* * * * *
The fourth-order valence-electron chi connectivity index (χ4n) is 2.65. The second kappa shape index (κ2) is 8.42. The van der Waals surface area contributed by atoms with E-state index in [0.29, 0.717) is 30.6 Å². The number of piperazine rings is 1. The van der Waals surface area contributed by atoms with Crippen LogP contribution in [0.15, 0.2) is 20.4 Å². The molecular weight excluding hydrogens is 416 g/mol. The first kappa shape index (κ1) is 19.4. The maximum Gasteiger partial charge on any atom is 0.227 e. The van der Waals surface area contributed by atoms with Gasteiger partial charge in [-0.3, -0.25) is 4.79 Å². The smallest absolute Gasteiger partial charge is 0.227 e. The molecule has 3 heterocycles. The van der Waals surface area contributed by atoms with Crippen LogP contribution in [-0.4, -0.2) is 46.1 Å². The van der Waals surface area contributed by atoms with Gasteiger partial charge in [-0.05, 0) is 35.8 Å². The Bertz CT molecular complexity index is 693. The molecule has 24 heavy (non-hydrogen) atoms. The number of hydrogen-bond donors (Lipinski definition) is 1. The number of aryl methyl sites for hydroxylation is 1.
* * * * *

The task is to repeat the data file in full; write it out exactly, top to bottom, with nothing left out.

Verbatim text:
The fourth-order valence-electron chi connectivity index (χ4n) is 2.65. The second kappa shape index (κ2) is 8.42. The van der Waals surface area contributed by atoms with E-state index in [0.29, 0.717) is 30.6 Å². The number of piperazine rings is 1. The van der Waals surface area contributed by atoms with Crippen LogP contribution in [0.15, 0.2) is 20.4 Å². The molecular weight excluding hydrogens is 416 g/mol. The first kappa shape index (κ1) is 19.4. The maximum Gasteiger partial charge on any atom is 0.227 e. The van der Waals surface area contributed by atoms with Gasteiger partial charge in [-0.3, -0.25) is 4.79 Å². The smallest absolute Gasteiger partial charge is 0.227 e. The molecule has 3 heterocycles. The van der Waals surface area contributed by atoms with Crippen LogP contribution in [-0.4, -0.2) is 46.1 Å². The van der Waals surface area contributed by atoms with Gasteiger partial charge in [-0.05, 0) is 35.8 Å². The Bertz CT molecular complexity index is 693. The molecule has 24 heavy (non-hydrogen) atoms. The number of hydrogen-bond donors (Lipinski definition) is 1. The number of aryl methyl sites for hydroxylation is 1.